Anatomy of Human Destructiveness
Are we set on a course of self-destruction? Our species sits at a crossroads in our social evolution that will either take us to the brink of annihilation, peering into the jaws of Hades with world-wide chaos so climactic that it will make an eternity of torture at the hands of Satan and all his little minions seem like a day at the seaside—or, if we can stop bickering and realize the oneness of the human race (i.e. get over our pettiness, bigotry and pathetic prejudices), create the elusive technologically driven utopia we were sold as kids. Staring down the barrel of global warming, one has to ponder what the future holds. What are the implications for us thirty to forty years from now? How will that affect our kids, our livelihoods?
While politicians argue over cutting spending vs. raising taxes to raise the debt ceiling, in the process extending the recession and playing financial Russian roulette with the global economy for political gain, the issue of global warming once again gets pushed to the back burner. While the United States still ponders whether global warming is a reality (the only developed country in the world to do so [thanks in no small part to the misinformation of the Fox News propaganda machine]), other countries are either holding back for economic reasons or because they don’t want to be the first or only ones taking the leap of faith.
Governments reject taking action on the basis of cost. It’s bad for business and the economy we’re told. How so? When we look at the cost of inaction vs. quick and immediate action, the numbers are staggering. In a 2006 report, the UK government assessed that inaction will end up costing around 20% of GDP, compared to 1% for actually doing something now. Think about it. It’s not rocket science. If global food prices continue to soar, fish become extinct (from over fishing) and water wars become the norm, millions of lives will be lost over the most basic resources; all resulting in massive population shifts as refugees swarm from one region to the next seeking sustainable living.
But that’s just the tip of the iceberg. Now factor in the ravages of extreme weather and rising sea levels, the impact on infrastructure, destabilization of governments and the impact that will have on energy resources. In Frank Ackerman and Elizabeth Stanton’s report on climate change inaction they state that “Recent climate change has already made extreme heat waves two to four times more likely, and over the next 40 years, extreme heat events will become 100 times more likely than in the late 20th century.” Add to that flood, storms, typhoons and hurricanes of biblical proportions, and rising sea levels, and we start to get a frightening vision of the future. Sounds alarmist? Maybe, but no one ever said the truth would be pretty. With the scientific community (almost) unanimously agreeing that global warming is man made—I say almost as there are a handful of pseudo-scientists working for oil companies that deny it—why are we still sitting on our hands and putting our heads in the sand? Is it just corporate greed and political corruption, or are we still stuck on the first stage of grief?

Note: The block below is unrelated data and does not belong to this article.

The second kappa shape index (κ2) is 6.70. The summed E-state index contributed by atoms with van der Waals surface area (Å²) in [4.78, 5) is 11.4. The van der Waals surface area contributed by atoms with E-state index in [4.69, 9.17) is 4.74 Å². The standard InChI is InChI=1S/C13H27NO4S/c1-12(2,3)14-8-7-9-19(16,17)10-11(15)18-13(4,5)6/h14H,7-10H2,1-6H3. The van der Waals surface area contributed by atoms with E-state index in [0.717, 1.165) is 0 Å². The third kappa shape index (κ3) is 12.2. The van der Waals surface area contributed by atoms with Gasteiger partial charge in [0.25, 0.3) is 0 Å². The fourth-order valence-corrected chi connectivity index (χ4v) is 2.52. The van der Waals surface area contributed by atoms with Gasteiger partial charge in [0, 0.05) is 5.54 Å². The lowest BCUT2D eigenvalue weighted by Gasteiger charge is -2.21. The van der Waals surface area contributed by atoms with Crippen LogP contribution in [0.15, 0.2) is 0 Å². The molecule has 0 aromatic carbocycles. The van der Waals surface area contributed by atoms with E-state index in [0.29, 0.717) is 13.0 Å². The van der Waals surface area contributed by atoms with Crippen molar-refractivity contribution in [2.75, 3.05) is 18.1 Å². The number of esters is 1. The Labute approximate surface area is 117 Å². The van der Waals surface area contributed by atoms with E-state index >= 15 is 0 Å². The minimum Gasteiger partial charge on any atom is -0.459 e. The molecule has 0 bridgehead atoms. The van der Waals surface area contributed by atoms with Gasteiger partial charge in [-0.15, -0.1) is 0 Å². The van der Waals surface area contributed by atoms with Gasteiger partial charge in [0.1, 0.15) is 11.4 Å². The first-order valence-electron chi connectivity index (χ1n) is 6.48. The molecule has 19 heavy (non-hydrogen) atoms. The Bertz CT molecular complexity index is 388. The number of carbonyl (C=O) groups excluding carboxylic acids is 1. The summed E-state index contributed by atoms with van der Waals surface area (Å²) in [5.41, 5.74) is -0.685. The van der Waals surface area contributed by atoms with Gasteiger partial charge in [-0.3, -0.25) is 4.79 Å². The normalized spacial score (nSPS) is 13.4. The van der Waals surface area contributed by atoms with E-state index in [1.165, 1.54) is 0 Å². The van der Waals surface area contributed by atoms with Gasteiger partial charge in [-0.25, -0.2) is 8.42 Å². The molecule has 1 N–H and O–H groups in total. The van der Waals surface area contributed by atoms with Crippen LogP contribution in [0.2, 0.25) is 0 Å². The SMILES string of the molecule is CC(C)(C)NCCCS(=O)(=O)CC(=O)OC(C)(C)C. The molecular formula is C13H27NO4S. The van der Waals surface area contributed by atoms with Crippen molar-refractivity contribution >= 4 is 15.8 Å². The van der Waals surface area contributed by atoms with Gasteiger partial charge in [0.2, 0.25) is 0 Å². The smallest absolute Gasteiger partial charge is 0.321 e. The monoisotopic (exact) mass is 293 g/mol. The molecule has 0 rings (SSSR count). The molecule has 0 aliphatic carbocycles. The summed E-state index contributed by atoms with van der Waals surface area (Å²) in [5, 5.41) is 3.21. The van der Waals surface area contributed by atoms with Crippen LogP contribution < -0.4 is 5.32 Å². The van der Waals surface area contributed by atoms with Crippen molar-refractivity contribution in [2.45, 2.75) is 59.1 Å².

While greed and corruption are a huge factor, the problem is far deeper than that. Think about your average trip to the supermarket, or each time you order in food, how are they packaged? How much waste do you get from a single trip to the supermarket? Count the number of plastic items you collect/use in a single day. Take a look at the amount of resources you as an individual consume in a single day and ask yourself how would you live without these things. See the conundrum? In order to make significant change, we don’t just need to put a cap on carbon and cut down over fishing, we need a fundamental shift in the way we live and think. That said, there are clean tech options that can reduce the impact on our lifestyle—biodegradable plastic alternatives, fuel produced from algae, carbon sequestration. But again, the problem comes down to money and the will power to do something.
We live in a short-termist society focused solely on immediate financial gain; instead of looking at the financial growth opportunities green tech can present, politicians and oil industry lobbyists can only see the loss to their current revenue models. But what about the long term costs? Greed at a fundamental level can be a good survival tool, but it has become our undoing. As a species we have a predisposition towards destructiveness and avarice for self-promotion (e.g. survival), and an unfortunate tendency to bury our heads in the sand when we are challenged with something that we don’t want to acknowledge. While politicians fight over “fixing” the economy, supposedly looking out for the futures of our children and appeasing their corporate sponsors, they are lacking one of the biggest pieces of the survival puzzle—forethought.
What will the world look like in twenty years? Making financial predictions based on our current models is fatally flawed as they don’t account for the ravages and instability that will inevitably sweep the world if we continue to do nothing. UK Climate Change minister Chris Huhne has likened ignoring and neglecting to create a worldwide climate change deal to appeasing Hitler. ”Winston Churchill…once said that ”an appeaser is someone that feeds a crocodile, hoping that it will eat him last”.” Financial models that fail to take into account climate change and make adequate preparations for it and to prevent it are ultimately nothing but empty rhetoric, as they have no basis in reality. Reality is subjective and the future is subject to change. Isn’t it time that we all opened our eyes and start making the hard decisions that will just get harder over time if we continue to ignore them?
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